1

Here is the original sentence:

In 2001, with the passage of the No Child Left Behind Act, that assumption was, as they say, no longer operative. By that time, more than twice as much money was being spent on each student, after accounting for inflation, as had been spent when NCLB's direct ancestor, the Elementary and Secondary Act of 1965, had been enacted and, though some progress had been made on student achievement, it was hardly commensurate with the size of the additional investment.

The simplified version of the part of the quotation I have question on is:

More than twice as much money was being spent on each student as had been spent when the ES Act had been enacted.

Instead of using "had been", I would say:

By the time the NCLB Act was passed, more than twice as much money was being spent on each student as was being spent by the time the ES Act had been enacted.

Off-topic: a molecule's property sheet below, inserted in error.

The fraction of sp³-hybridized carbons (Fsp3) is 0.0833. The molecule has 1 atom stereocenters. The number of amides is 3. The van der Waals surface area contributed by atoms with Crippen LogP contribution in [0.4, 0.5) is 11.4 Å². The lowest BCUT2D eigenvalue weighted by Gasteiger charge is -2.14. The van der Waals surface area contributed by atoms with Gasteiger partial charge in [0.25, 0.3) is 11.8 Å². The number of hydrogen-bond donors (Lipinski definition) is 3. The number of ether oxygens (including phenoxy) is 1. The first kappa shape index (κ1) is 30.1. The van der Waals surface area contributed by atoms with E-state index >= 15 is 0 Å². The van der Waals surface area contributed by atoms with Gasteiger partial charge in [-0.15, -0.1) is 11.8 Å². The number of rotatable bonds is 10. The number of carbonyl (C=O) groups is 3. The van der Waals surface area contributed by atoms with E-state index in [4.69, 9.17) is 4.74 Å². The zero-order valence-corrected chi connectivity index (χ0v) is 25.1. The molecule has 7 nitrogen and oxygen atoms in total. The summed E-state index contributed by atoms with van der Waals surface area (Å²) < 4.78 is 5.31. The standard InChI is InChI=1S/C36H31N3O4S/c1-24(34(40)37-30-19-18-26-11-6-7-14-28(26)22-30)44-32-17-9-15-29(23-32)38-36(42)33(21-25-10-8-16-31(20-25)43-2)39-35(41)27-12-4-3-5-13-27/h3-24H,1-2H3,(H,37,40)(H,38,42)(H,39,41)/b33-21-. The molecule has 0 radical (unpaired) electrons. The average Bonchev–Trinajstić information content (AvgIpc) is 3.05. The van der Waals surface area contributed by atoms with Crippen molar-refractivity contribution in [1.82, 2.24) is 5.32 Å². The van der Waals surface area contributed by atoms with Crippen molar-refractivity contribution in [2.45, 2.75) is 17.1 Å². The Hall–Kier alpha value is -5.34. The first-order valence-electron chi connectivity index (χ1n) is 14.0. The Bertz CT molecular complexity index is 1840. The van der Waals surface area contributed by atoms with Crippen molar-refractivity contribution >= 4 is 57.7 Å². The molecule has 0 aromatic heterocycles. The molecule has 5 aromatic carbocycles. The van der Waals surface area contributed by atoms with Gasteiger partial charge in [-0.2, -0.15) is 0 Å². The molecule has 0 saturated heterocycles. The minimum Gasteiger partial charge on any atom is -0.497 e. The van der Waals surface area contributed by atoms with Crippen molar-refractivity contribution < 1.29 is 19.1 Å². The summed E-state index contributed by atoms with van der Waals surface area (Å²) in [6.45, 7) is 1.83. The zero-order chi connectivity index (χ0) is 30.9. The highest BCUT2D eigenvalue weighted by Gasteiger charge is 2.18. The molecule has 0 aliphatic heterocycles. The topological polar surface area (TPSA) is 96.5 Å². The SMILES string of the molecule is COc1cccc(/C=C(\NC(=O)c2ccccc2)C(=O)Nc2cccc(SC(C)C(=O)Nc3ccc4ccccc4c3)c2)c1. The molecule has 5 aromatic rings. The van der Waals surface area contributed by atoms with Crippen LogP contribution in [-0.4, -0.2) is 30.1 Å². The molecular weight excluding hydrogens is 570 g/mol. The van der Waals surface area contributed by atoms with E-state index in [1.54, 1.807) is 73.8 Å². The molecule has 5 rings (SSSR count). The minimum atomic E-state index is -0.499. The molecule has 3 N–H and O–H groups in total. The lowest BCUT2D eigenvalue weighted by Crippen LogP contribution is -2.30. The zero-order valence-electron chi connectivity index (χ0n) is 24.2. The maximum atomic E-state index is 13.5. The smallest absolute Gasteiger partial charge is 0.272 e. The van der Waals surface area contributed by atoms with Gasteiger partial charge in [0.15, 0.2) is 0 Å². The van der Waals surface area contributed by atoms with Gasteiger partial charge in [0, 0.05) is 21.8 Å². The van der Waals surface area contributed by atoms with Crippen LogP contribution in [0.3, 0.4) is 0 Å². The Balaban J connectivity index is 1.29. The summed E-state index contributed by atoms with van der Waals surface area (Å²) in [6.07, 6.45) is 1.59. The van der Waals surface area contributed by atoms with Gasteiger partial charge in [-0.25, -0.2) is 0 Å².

What confuses me is that "had been" is used to denote an event that happened, up to the point when the "was being" event happened. But what I think they are trying to say is that

by the time the ES Act of 1965 was passed, the money spent on each student is only half the money spent per student by the time the NCLB Act was passed.

2

More than twice as much money was being spent on each student as had been spent when the ES Act had been enacted.

"What confuses me is that 'had been' is used to denote an event that happen up to the point when the 'was being' event happened."

Actually, I think that 'had been' is used to denote an event that happened up to the point when the second 'had been' event happened. Here's my breakdown:

By 1965 the ES Act had been enacted.

By the time they passed the ES act, they had been spending some amount of money.

In 2001 money was being spent.

The money was being spent in 2001 at twice the rate as they had been spending money by the time they had passed the ES Act.

The two 'had been' clauses both relate to the events in 1965.

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